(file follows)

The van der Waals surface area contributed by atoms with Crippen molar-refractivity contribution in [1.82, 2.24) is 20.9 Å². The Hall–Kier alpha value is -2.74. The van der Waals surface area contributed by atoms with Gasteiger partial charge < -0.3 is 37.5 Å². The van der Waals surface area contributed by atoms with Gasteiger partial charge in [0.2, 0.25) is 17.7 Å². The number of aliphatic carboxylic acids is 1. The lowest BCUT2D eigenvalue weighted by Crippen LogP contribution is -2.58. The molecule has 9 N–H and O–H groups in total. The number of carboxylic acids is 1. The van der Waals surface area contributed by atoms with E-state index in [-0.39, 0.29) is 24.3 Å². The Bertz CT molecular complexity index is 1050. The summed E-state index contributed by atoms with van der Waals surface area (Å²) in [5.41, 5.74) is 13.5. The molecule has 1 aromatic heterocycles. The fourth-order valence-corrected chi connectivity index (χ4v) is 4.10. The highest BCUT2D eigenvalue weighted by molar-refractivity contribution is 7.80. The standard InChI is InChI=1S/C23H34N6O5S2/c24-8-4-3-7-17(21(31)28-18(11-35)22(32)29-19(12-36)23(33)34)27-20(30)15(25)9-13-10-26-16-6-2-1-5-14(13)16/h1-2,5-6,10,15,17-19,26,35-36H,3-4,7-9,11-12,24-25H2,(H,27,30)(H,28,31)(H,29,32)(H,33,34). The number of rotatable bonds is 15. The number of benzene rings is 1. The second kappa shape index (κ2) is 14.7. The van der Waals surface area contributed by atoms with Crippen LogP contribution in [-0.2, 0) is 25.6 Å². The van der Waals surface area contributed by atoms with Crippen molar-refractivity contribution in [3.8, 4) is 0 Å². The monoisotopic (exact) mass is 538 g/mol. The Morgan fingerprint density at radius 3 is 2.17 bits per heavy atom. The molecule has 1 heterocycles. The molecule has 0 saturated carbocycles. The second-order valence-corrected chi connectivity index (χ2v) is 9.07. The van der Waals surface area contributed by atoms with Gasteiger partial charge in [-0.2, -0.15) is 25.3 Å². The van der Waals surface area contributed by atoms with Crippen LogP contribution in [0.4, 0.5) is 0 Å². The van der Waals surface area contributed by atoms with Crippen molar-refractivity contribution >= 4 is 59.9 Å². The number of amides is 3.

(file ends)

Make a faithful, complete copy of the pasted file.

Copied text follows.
The van der Waals surface area contributed by atoms with Crippen molar-refractivity contribution in [1.82, 2.24) is 20.9 Å². The Hall–Kier alpha value is -2.74. The van der Waals surface area contributed by atoms with Gasteiger partial charge < -0.3 is 37.5 Å². The van der Waals surface area contributed by atoms with Gasteiger partial charge in [0.2, 0.25) is 17.7 Å². The number of aliphatic carboxylic acids is 1. The lowest BCUT2D eigenvalue weighted by Crippen LogP contribution is -2.58. The molecule has 9 N–H and O–H groups in total. The number of carboxylic acids is 1. The van der Waals surface area contributed by atoms with E-state index in [-0.39, 0.29) is 24.3 Å². The Bertz CT molecular complexity index is 1050. The summed E-state index contributed by atoms with van der Waals surface area (Å²) in [5.41, 5.74) is 13.5. The molecule has 1 aromatic heterocycles. The fourth-order valence-corrected chi connectivity index (χ4v) is 4.10. The highest BCUT2D eigenvalue weighted by molar-refractivity contribution is 7.80. The standard InChI is InChI=1S/C23H34N6O5S2/c24-8-4-3-7-17(21(31)28-18(11-35)22(32)29-19(12-36)23(33)34)27-20(30)15(25)9-13-10-26-16-6-2-1-5-14(13)16/h1-2,5-6,10,15,17-19,26,35-36H,3-4,7-9,11-12,24-25H2,(H,27,30)(H,28,31)(H,29,32)(H,33,34). The number of rotatable bonds is 15. The number of benzene rings is 1. The second kappa shape index (κ2) is 14.7. The van der Waals surface area contributed by atoms with Crippen LogP contribution in [-0.2, 0) is 25.6 Å². The van der Waals surface area contributed by atoms with Crippen molar-refractivity contribution in [3.8, 4) is 0 Å². The monoisotopic (exact) mass is 538 g/mol. The Morgan fingerprint density at radius 3 is 2.17 bits per heavy atom. The molecule has 1 heterocycles. The molecule has 0 saturated carbocycles. The second-order valence-corrected chi connectivity index (χ2v) is 9.07. The van der Waals surface area contributed by atoms with Gasteiger partial charge in [-0.2, -0.15) is 25.3 Å². The van der Waals surface area contributed by atoms with Crippen LogP contribution in [0.4, 0.5) is 0 Å². The van der Waals surface area contributed by atoms with Crippen molar-refractivity contribution >= 4 is 59.9 Å². The number of amides is 3.